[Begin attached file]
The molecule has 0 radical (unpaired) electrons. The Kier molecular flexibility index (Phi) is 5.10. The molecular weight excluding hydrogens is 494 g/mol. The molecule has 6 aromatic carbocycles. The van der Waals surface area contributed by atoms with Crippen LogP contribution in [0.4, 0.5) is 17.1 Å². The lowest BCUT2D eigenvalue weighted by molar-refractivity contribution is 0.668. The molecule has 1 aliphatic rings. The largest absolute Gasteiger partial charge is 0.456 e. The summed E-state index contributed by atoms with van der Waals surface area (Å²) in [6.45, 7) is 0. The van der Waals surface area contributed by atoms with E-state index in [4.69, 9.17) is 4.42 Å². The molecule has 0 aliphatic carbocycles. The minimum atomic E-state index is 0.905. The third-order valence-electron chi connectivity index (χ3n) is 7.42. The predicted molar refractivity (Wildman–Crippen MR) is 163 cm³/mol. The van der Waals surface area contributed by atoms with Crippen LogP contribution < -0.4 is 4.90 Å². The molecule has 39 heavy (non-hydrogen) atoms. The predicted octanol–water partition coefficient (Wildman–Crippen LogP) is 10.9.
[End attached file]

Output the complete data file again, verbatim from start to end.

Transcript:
The molecule has 0 radical (unpaired) electrons. The Kier molecular flexibility index (Phi) is 5.10. The molecular weight excluding hydrogens is 494 g/mol. The molecule has 6 aromatic carbocycles. The van der Waals surface area contributed by atoms with Crippen LogP contribution in [0.4, 0.5) is 17.1 Å². The lowest BCUT2D eigenvalue weighted by molar-refractivity contribution is 0.668. The molecule has 1 aliphatic rings. The largest absolute Gasteiger partial charge is 0.456 e. The summed E-state index contributed by atoms with van der Waals surface area (Å²) in [6.45, 7) is 0. The van der Waals surface area contributed by atoms with E-state index in [4.69, 9.17) is 4.42 Å². The molecule has 0 aliphatic carbocycles. The minimum atomic E-state index is 0.905. The third-order valence-electron chi connectivity index (χ3n) is 7.42. The predicted molar refractivity (Wildman–Crippen MR) is 163 cm³/mol. The van der Waals surface area contributed by atoms with Crippen LogP contribution < -0.4 is 4.90 Å². The molecule has 39 heavy (non-hydrogen) atoms. The predicted octanol–water partition coefficient (Wildman–Crippen LogP) is 10.9.